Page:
On 3/19/2013 12:04 PM, WM wrote: > On 19 Mrz., 17:34, fom <fomJ...@nyms.net> wrote: >> On 3/19/2013 11:28 AM, WM wrote: >> >> >> >> >> >>> On 18 Mrz., 23:50, fom <fomJ...@nyms.net> wrote: >> >>>>> If you are unable to prove by yourself that the set of finite words is >>>>> countable, then further discussion with you is meaningless. >> >>>> What I can or cannot prove to myself is not >>>> an issue. >> >>> Exactly that is the issue - and nothing else! >> >>>> What is needed here is an agreed upon standard >>>> of proof. >> >>> You think if there are enough fools to agree on a foolish standard, >>> that would be enough? You think if there are enough fools to assert >>> that countably many words are sufficient to label uncountably many >>> words, that must be true? >> >>> Deplorable slave! >> >> It seems that I have graduated from >> being a parrot. >> >> I am now acknowledged as a human >> being. > > No, you are in an Asch-experiment:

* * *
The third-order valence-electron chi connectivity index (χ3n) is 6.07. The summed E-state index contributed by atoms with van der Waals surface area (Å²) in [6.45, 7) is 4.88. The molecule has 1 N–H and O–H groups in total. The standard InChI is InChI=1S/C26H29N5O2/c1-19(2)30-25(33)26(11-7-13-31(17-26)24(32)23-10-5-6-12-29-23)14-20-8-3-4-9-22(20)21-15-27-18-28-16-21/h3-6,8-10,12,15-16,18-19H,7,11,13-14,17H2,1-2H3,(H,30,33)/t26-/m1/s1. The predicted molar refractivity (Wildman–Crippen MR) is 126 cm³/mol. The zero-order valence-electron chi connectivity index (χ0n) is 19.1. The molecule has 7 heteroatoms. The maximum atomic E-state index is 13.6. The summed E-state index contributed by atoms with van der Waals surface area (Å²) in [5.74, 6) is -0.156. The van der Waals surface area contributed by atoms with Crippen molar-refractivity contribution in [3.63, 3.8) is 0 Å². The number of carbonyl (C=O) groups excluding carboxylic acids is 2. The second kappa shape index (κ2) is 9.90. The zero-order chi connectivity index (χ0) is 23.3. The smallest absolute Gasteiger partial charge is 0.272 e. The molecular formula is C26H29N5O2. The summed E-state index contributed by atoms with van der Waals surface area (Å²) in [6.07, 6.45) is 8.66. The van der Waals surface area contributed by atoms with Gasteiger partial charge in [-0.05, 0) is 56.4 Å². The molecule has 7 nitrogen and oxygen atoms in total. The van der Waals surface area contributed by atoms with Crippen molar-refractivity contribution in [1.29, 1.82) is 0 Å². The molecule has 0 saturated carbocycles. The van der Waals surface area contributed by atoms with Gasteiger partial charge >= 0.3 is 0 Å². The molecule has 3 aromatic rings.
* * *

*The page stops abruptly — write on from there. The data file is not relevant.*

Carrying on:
"As soon as the idea of acquiring symbols and laws of combination, without given meaning, has become familiar, the student has the notion of what I will call a symbolic calculus; which, with certain symbols and certain laws of combination, is symbolic algebra: an art, not a science; and an apparently useless art, except as it may afterwards furnish the grammar of a science. The proficient in a symbolic calculus would naturally demand a supply of meaning. Suppose him left without the power of obtaining it from without: his teacher is dead, and he must invent meanings for himself. His problem is: Given symbols and laws of combination, required meanings for the symbols of which the right to make those combinations shall be a logical consequence. He tries, and succeeds; he invents a set of meanings which satisfy the conditions. Has he then supplied what his teacher would have given, if he had lived? In one particular, certainly: he has turned his symbolic calculus into a significant one. But it does not follow that he has done it in a way which his teacher would have taught if he had lived. It is possible that many different sets of meanings may, when attached to the symbols, make the rules necessary consequences."
Augustus De Morgan
My response to metaphysical claims concerning the bivalence of classical logic: